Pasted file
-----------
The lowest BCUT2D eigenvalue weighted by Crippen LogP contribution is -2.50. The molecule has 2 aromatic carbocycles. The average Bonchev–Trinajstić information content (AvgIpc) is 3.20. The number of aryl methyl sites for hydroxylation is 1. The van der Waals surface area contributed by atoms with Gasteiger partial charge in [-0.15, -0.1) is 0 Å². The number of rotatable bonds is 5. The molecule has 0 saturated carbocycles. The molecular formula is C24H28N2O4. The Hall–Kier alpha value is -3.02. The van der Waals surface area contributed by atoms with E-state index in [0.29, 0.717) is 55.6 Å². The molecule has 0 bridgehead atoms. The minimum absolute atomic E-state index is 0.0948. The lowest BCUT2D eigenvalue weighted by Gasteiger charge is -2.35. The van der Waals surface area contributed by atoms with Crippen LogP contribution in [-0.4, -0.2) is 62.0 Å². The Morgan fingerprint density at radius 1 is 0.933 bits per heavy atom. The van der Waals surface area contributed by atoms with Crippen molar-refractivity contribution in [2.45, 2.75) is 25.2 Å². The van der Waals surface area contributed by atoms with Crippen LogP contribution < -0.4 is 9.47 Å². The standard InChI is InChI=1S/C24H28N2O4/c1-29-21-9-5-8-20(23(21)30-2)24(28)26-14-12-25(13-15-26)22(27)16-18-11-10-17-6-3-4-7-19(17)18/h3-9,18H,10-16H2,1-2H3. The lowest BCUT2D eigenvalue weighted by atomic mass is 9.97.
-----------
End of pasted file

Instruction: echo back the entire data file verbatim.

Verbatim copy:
The lowest BCUT2D eigenvalue weighted by Crippen LogP contribution is -2.50. The molecule has 2 aromatic carbocycles. The average Bonchev–Trinajstić information content (AvgIpc) is 3.20. The number of aryl methyl sites for hydroxylation is 1. The van der Waals surface area contributed by atoms with Gasteiger partial charge in [-0.15, -0.1) is 0 Å². The number of rotatable bonds is 5. The molecule has 0 saturated carbocycles. The molecular formula is C24H28N2O4. The Hall–Kier alpha value is -3.02. The van der Waals surface area contributed by atoms with E-state index in [0.29, 0.717) is 55.6 Å². The molecule has 0 bridgehead atoms. The minimum absolute atomic E-state index is 0.0948. The lowest BCUT2D eigenvalue weighted by Gasteiger charge is -2.35. The van der Waals surface area contributed by atoms with Crippen LogP contribution in [-0.4, -0.2) is 62.0 Å². The Morgan fingerprint density at radius 1 is 0.933 bits per heavy atom. The van der Waals surface area contributed by atoms with Crippen molar-refractivity contribution in [2.45, 2.75) is 25.2 Å². The van der Waals surface area contributed by atoms with Crippen LogP contribution < -0.4 is 9.47 Å². The standard InChI is InChI=1S/C24H28N2O4/c1-29-21-9-5-8-20(23(21)30-2)24(28)26-14-12-25(13-15-26)22(27)16-18-11-10-17-6-3-4-7-19(17)18/h3-9,18H,10-16H2,1-2H3. The lowest BCUT2D eigenvalue weighted by atomic mass is 9.97.